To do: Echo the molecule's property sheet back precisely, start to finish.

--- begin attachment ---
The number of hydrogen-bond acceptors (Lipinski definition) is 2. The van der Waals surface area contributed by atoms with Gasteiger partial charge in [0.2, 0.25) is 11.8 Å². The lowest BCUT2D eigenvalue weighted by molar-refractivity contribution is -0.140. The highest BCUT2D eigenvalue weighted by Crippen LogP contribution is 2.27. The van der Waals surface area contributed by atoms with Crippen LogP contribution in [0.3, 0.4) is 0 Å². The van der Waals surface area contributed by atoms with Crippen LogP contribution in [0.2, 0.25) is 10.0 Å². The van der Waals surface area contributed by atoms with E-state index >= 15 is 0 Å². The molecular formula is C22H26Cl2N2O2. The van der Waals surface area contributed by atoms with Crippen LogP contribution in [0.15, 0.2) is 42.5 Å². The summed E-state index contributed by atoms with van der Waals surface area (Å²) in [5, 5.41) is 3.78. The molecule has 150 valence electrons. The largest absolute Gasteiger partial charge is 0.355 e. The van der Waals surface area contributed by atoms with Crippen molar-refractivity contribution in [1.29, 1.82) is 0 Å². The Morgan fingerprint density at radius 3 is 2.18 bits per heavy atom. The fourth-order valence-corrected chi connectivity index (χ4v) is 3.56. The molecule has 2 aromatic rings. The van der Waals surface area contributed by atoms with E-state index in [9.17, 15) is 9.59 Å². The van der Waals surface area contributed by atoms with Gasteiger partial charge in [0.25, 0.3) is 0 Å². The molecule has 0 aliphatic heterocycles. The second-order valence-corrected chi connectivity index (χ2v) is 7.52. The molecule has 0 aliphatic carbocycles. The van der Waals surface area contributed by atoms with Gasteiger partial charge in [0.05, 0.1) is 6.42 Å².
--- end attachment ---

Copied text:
The number of hydrogen-bond acceptors (Lipinski definition) is 2. The van der Waals surface area contributed by atoms with Gasteiger partial charge in [0.2, 0.25) is 11.8 Å². The lowest BCUT2D eigenvalue weighted by molar-refractivity contribution is -0.140. The highest BCUT2D eigenvalue weighted by Crippen LogP contribution is 2.27. The van der Waals surface area contributed by atoms with Crippen LogP contribution in [0.3, 0.4) is 0 Å². The van der Waals surface area contributed by atoms with Crippen LogP contribution in [0.2, 0.25) is 10.0 Å². The van der Waals surface area contributed by atoms with E-state index >= 15 is 0 Å². The molecular formula is C22H26Cl2N2O2. The van der Waals surface area contributed by atoms with Crippen LogP contribution in [0.15, 0.2) is 42.5 Å². The summed E-state index contributed by atoms with van der Waals surface area (Å²) in [5, 5.41) is 3.78. The molecule has 150 valence electrons. The largest absolute Gasteiger partial charge is 0.355 e. The van der Waals surface area contributed by atoms with Crippen molar-refractivity contribution in [1.29, 1.82) is 0 Å². The Morgan fingerprint density at radius 3 is 2.18 bits per heavy atom. The fourth-order valence-corrected chi connectivity index (χ4v) is 3.56. The molecule has 2 aromatic rings. The van der Waals surface area contributed by atoms with E-state index in [9.17, 15) is 9.59 Å². The van der Waals surface area contributed by atoms with Gasteiger partial charge in [0.25, 0.3) is 0 Å². The molecule has 0 aliphatic heterocycles. The second-order valence-corrected chi connectivity index (χ2v) is 7.52. The molecule has 0 aliphatic carbocycles. The van der Waals surface area contributed by atoms with Gasteiger partial charge in [0.05, 0.1) is 6.42 Å².